· Ditch the hyperpalatable, processed foods that are designed to keep you eating and eating until it is all gone and you go looking for even more. This will only leave you undernourished and overfed.
· Eat mostly vegetables, moderate protein and healthy fats.
· On a scale of 1-10 (1 being ravenously hungry and 10 being so full you might feel ill) eat to an 8 knowing that within 15 minutes or so you will hit 10. Yes, it does that long for your stomach to let your brain know you have probably had enough.
· If you have a hard time knowing when you have had enough (this is a thing and you are NOT alone) - start logging your food using a food logging app like cro-no-meter or, myfitnesspal. Be honest when you input your data and activity levels. Use the caloric intake as a guideline. You may be over or under eating. Recognize that either can be a problem. This is a temporary strategy, a stop gap used as an investigative tool. Eventually you will be able to feel your way to the right amount of food.
· Eat when you are hungry and only when you are hungry. When you do eat, make sure you are eating enough.
· Stop snacking. At first this will seem incredibly hard. This is where eating enough when you are eating is important too. There is very little need to eat every 1, 2 or 3 hours if you are eating enough whole, real, nutrient dense foods. If you feel a little hungry, drink water. If carvings feel particularly overwhelming, try water with a teaspoon of apple cider vinegar. It may not taste great but it does the trick.
· Get moving. You cannot out-exercise a bad diet but your body needs to move to be healthy. Start walking. You may want to consider changing up your workouts, especially if you've been doing the same thing for years and are not seeing the results you want. You know the cliché I keep repeating…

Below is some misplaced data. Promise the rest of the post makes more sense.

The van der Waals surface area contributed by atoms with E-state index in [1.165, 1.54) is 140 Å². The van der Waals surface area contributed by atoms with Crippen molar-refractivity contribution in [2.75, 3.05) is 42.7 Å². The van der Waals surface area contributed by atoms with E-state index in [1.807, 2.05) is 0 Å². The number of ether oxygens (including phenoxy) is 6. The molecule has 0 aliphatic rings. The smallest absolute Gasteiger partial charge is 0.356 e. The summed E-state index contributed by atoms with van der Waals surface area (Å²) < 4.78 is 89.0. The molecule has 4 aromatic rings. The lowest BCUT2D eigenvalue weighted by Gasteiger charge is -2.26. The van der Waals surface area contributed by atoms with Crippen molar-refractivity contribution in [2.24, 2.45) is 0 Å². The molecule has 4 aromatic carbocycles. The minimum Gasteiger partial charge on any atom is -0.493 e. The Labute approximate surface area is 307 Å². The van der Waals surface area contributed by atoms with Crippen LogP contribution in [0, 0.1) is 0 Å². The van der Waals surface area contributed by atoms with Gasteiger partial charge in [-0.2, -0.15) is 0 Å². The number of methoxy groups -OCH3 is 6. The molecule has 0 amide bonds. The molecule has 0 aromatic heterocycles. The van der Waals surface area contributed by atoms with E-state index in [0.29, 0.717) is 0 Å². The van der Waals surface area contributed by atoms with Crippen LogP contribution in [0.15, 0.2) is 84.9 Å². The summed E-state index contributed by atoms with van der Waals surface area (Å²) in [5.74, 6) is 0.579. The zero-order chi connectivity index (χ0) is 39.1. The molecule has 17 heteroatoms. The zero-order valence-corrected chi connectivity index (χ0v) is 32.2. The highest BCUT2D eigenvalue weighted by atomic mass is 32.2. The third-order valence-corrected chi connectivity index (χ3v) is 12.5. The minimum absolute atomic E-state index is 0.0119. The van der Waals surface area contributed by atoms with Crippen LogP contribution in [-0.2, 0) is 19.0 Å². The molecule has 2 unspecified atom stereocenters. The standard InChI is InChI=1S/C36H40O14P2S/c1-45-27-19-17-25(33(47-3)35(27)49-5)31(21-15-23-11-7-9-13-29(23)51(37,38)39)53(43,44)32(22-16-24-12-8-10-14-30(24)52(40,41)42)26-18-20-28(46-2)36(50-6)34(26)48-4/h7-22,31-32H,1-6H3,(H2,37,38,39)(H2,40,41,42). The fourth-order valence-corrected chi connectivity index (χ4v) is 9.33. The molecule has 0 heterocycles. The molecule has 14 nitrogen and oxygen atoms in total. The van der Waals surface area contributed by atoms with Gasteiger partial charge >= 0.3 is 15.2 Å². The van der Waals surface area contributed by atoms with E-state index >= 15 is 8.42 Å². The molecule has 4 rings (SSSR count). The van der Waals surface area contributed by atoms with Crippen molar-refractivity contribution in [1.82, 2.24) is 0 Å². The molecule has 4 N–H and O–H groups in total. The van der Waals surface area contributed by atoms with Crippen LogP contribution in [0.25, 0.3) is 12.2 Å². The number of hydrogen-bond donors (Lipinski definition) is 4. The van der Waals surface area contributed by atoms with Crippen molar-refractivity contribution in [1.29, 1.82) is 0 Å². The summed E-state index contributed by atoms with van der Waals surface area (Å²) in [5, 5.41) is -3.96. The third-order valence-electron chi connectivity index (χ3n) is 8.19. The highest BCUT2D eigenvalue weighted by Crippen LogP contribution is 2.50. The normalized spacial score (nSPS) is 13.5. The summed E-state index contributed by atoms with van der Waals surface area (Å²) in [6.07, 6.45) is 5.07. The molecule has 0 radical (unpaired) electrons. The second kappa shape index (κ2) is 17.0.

· Sleep more and sleep better. Get to bed at a reasonable hour. Lack of quality sleep will leave you hungrier and more inflamed with less control over your food choices.
· Manage your stress. Download the Headspace app and start meditating, even for a mere 10 minutes a day. It makes a huge difference. Seriously, try it.
I guess the question is still should YOU count your calories?
The answer is yes, and no. Count your calories, but only to a point. Ultimately if you consistently provide your body with more energy than it can use it will store the excess for another day. This is one of your body’s amazing processes that have allowed us to survive as a species through incredibly challenging times. This is where I need to emphasize that what you eat is just as important as how much you eat. Getting enough sleep, staying active and managing your stress are also part of the puzzle. There are no quick fixes I'm afraid but if you put in the work, just one small change at a time, I can almost guarantee you that you will feel better and start to experience the results you are after. If you cannot do it on your own, get some help. Enlist a willing and supportive friend to keep you accountable. A health coach or a nutritionist can provide a solid framework with ongoing recommendations and adjustments to keep you moving towards your goals.
Getting healthy is simple, but those first few steps are also not easy but can be done, especially with a little help from your friends.